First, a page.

It didn't occur to them that others may benefit from the information; This is a common reason, I often see some system or contraption at someone's humpy and rave over how clever the idea is (e.g. using old bathtubs as a reed bed system which produces mulch for an orchard) only to have the inventor say "but..everyone knows how to do that.." or words to that effect. We need to realize that our little niche lifestyle is highly specialized and we have skills not shared by the rest of humanity. People new to the lifestyle could benefit greatly from learning the simple skills we possess (like learning to shop once a month and managing time in town so everything gets done).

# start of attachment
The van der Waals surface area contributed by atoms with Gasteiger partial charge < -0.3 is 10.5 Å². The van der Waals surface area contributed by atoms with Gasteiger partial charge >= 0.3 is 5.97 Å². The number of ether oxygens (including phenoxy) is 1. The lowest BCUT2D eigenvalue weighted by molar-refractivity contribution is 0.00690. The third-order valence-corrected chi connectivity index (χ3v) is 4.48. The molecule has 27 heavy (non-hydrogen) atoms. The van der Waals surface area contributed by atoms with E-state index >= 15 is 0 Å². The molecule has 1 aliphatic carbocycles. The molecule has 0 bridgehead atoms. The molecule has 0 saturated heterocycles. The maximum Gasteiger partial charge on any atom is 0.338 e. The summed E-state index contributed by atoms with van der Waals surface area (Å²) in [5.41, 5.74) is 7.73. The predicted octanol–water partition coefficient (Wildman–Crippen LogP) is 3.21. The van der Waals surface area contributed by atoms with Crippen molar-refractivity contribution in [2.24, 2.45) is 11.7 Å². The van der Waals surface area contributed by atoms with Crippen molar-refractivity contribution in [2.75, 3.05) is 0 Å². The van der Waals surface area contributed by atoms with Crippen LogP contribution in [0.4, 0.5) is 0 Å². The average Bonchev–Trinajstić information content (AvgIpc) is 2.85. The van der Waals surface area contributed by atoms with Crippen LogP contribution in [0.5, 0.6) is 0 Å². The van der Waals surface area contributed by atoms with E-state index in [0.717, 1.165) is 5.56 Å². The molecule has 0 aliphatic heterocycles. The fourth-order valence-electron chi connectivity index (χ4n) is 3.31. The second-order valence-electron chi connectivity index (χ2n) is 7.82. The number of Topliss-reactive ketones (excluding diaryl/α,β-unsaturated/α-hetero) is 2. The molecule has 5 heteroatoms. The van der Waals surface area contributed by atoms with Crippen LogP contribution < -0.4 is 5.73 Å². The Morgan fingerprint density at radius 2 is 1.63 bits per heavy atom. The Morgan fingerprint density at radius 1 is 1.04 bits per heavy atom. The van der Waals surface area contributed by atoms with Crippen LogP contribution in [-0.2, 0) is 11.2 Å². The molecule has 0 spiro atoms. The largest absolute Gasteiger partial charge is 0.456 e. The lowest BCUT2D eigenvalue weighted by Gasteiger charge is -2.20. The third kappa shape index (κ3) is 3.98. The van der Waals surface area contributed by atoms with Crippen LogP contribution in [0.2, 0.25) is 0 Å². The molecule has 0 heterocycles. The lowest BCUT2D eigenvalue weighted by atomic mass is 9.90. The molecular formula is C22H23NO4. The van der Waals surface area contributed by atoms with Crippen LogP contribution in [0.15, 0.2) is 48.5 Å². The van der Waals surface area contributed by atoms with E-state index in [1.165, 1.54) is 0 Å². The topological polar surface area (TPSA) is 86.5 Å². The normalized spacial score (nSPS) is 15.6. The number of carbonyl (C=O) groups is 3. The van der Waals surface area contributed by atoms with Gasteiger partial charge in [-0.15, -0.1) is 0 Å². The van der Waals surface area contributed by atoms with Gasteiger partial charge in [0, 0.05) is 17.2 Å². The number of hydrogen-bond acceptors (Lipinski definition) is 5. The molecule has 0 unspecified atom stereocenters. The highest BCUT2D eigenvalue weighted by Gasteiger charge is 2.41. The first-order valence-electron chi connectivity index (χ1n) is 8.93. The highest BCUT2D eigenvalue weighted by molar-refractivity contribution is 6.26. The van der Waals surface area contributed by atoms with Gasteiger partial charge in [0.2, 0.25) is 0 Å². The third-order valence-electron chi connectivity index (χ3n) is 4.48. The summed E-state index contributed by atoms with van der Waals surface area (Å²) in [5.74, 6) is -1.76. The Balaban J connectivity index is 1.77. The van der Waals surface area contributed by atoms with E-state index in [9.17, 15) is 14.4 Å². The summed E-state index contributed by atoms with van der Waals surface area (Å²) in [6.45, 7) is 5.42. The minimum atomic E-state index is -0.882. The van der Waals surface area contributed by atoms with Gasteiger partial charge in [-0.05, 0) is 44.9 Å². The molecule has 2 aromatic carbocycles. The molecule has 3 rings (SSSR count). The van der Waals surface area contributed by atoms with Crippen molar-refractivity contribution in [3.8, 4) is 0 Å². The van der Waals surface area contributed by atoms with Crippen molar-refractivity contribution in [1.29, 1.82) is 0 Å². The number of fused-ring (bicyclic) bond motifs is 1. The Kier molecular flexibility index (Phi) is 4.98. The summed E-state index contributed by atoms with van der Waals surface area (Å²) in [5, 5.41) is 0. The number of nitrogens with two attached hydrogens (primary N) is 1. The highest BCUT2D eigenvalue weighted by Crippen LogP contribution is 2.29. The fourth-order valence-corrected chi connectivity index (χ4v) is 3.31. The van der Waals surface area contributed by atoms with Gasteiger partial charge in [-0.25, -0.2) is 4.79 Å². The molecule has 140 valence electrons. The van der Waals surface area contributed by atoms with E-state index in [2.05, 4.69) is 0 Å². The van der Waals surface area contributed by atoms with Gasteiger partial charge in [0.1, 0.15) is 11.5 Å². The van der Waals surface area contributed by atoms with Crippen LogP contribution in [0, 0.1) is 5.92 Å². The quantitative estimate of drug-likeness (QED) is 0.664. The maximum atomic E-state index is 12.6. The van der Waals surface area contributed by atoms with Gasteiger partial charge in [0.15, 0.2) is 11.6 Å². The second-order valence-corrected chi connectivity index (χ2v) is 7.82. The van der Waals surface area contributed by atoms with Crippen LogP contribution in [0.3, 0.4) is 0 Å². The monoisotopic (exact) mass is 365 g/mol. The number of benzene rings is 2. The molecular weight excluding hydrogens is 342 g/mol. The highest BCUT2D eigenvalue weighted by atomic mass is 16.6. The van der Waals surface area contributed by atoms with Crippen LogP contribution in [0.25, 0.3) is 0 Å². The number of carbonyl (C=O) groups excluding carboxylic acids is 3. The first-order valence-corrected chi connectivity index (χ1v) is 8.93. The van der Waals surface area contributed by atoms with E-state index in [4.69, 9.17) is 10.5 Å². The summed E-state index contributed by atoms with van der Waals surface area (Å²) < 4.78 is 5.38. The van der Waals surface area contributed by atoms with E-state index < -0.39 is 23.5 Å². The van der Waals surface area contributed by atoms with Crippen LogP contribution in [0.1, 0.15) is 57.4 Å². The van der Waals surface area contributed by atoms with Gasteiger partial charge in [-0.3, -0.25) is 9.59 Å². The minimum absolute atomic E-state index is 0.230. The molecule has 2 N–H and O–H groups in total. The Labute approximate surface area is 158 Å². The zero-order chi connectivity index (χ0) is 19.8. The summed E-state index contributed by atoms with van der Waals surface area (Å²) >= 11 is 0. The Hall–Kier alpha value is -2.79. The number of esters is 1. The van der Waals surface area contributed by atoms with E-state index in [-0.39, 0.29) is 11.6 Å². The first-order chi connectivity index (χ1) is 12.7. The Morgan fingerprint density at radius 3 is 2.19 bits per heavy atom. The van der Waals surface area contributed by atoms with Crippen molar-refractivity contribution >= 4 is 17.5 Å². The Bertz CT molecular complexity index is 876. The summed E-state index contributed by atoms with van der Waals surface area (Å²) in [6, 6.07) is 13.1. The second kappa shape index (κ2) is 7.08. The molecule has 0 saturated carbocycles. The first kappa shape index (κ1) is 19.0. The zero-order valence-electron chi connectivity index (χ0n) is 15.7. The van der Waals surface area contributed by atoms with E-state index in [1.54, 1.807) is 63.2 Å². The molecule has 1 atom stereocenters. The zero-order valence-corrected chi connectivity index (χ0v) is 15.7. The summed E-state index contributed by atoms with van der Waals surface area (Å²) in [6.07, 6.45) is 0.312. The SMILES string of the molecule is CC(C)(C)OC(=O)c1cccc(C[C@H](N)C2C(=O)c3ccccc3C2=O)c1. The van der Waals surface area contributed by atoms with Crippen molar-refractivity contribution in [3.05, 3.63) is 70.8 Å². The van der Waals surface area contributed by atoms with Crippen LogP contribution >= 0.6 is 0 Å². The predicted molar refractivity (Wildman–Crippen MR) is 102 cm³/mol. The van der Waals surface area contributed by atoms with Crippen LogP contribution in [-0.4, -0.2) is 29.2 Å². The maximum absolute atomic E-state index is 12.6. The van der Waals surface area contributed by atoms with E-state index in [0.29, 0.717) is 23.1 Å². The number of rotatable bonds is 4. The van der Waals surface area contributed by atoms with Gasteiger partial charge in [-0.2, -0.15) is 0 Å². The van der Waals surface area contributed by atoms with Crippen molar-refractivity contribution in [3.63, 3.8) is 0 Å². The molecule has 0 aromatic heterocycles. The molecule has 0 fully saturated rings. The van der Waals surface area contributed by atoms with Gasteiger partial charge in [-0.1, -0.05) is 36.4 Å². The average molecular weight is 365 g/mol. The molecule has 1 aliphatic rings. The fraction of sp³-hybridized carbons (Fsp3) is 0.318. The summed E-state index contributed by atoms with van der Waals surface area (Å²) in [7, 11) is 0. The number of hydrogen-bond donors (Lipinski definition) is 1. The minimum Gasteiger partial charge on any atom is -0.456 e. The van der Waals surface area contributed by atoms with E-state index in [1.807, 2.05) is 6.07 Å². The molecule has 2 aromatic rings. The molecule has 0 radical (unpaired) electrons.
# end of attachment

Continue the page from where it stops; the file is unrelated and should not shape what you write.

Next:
A new trellis for passion fruit made from an old industrial window shade

Our combined pavers and cement floor

A gratuitous guinea fowl

Book Book one of our yard chooks


If you are a humpy dweller (or have been a humpy dweller), please feel free to share your wisdom here in the comments section, or on your own blog, or even by talking to the neighbors. We have valuable skills...it's time we started valuing them and sharing them with others.

Saturday, 11 June 2016

Natural dye experiments- logwood on cotton and linen

Another natural dye experiment....